Thomas Jefferys (1710-71) was a royal geographer to King George III and a London publisher of maps. He is well known for his maps of North America, produced to meet commercial demand, but also to support British territorial claims against the French. The period from 1748-63 saw fierce global competition between England and France, culminating in the Seven Years' War, which produced a high demand for maps of the contested territories. This map presents Nova Scotia and Cape Breton Island in the wake of the “great upheaval,” when the British ...
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Library of Congress
The Whole Booke of Psalmes Faithfully Translated into English Metre: Whereunto is Prefixed a Discourse Declaring not Only the Lawfullness, but Also the Necessity of the Heavenly Ordinance of Singing Scripture Psalmes in the Churches of God
The Bay Psalm Book, as this work is commonly known, is the first book printed in British North America. The Reverend Jesse Glover imported the first printing press to the Massachusetts Bay Colony in 1638, some 18 years after the first English settlers landed at Plymouth Rock. A London printer, Stephen Daye, came with the press and established a printing office in Cambridge. The following year, the residents of the colony asked John Eliot, Thomas Welde, and Richard Mather to undertake a new translation from the Hebrew of the Book ...
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John Carter Brown Library
The Story of My Childhood
Clara Barton, the popular name of Clarissa Harlowe Barton (1821–1912), is best known as the founder of the American Red Cross. She worked as a schoolteacher from 1836 to 1854 and later as a copyist in the U.S. Patent Office in Washington, DC. During the American Civil War, she organized relief for wounded soldiers and became known as the “Angel of the Battlefield.” She later worked for the International Red Cross during the Franco-Prussian War of 1870–71. She established the U.S. branch of the Red Cross ...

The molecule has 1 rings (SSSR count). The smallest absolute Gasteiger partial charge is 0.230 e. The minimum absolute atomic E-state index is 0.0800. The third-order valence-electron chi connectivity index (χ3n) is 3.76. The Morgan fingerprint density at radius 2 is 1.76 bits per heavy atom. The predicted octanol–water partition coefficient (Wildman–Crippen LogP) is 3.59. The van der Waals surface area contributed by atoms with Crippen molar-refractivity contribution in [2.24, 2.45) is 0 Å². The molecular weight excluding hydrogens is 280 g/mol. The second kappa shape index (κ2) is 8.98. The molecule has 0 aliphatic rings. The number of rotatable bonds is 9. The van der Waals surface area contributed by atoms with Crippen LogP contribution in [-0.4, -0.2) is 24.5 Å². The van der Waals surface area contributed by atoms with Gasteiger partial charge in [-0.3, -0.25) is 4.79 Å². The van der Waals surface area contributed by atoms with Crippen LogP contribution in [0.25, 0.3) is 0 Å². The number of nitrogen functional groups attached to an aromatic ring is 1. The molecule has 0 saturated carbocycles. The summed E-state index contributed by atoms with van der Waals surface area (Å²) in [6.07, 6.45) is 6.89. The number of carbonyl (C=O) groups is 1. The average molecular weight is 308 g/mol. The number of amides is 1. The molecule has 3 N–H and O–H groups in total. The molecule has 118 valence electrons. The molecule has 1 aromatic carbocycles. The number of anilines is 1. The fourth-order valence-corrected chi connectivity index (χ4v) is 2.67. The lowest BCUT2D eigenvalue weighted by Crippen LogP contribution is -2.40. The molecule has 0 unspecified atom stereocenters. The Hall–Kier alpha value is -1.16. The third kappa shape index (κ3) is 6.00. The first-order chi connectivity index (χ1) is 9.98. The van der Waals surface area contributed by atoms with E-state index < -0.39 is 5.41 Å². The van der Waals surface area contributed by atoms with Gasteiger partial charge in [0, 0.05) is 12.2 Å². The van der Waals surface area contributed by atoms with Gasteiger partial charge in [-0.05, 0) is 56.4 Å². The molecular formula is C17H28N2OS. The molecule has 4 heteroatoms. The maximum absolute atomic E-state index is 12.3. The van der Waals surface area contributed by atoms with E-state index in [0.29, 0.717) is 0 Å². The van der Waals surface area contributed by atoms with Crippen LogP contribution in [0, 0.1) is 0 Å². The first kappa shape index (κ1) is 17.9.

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Library of Congress
S.F. Jacoby and Company. Importers and Dealers in Foreign and Domestic Marble in All Their Varieties. J.K. and M. Freedley Dealers in American Marble
William H. Rease, born in Pennsylvania circa 1818, was the most prolific lithographer of advertising prints in Philadelphia during the 1840s and 1850s. This advertisement contains a montage of three titled views showing the sites involved in the operations of the Jacoby and Freedley companies. The scenes are separated and surrounded by an ornate border, comprised of patriotic imagery on top, including an eagle clutching the American flag and shield near a bust of George Washington and the state seals of Pennsylvania and Massachusetts. Filigree, foliage, and tassels decorate the ...
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The Library Company of Philadelphia
Map of Maine, New Hampshire, Vermont, Massachusetts, Rhode Island, and Connecticut
David H. Burr (1803–75) was a surveyor and cartographer, who served as topographer to the United States Post Office Department in 1832–38 and as geographer to the House of Representatives in 1838–47. Under the direction of the postmaster general, Burr compiled information from postmasters throughout the country about transportation routes—post roads, railroads, and canals—and the location of post offices to produce a large set of state and regional maps. Published in 1839 by the prominent London mapmaking firm of John Arrowsmith, Burr’s The American ...
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Library of Congress